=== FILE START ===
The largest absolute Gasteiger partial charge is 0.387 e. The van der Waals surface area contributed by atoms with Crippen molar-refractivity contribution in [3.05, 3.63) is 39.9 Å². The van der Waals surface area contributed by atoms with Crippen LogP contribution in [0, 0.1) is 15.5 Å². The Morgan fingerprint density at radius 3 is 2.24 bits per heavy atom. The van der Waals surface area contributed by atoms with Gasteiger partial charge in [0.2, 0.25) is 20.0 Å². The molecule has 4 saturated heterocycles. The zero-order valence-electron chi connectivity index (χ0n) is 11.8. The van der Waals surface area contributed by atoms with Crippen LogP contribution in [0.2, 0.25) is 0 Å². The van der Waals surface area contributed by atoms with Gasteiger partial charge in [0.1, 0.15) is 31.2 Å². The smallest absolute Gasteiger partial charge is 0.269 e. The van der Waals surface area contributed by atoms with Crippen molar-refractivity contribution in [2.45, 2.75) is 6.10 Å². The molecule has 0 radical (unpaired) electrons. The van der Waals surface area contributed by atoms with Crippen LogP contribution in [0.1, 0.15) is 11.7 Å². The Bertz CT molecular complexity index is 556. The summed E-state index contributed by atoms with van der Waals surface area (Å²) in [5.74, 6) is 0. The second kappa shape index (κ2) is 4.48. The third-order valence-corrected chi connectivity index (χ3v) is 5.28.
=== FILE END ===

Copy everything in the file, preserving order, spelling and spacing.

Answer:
The largest absolute Gasteiger partial charge is 0.387 e. The van der Waals surface area contributed by atoms with Crippen molar-refractivity contribution in [3.05, 3.63) is 39.9 Å². The van der Waals surface area contributed by atoms with Crippen LogP contribution in [0, 0.1) is 15.5 Å². The Morgan fingerprint density at radius 3 is 2.24 bits per heavy atom. The van der Waals surface area contributed by atoms with Gasteiger partial charge in [0.2, 0.25) is 20.0 Å². The molecule has 4 saturated heterocycles. The zero-order valence-electron chi connectivity index (χ0n) is 11.8. The van der Waals surface area contributed by atoms with Crippen LogP contribution in [0.2, 0.25) is 0 Å². The van der Waals surface area contributed by atoms with Gasteiger partial charge in [0.1, 0.15) is 31.2 Å². The smallest absolute Gasteiger partial charge is 0.269 e. The van der Waals surface area contributed by atoms with Crippen molar-refractivity contribution in [2.45, 2.75) is 6.10 Å². The molecule has 0 radical (unpaired) electrons. The van der Waals surface area contributed by atoms with Crippen LogP contribution in [0.1, 0.15) is 11.7 Å². The Bertz CT molecular complexity index is 556. The summed E-state index contributed by atoms with van der Waals surface area (Å²) in [5.74, 6) is 0. The second kappa shape index (κ2) is 4.48. The third-order valence-corrected chi connectivity index (χ3v) is 5.28.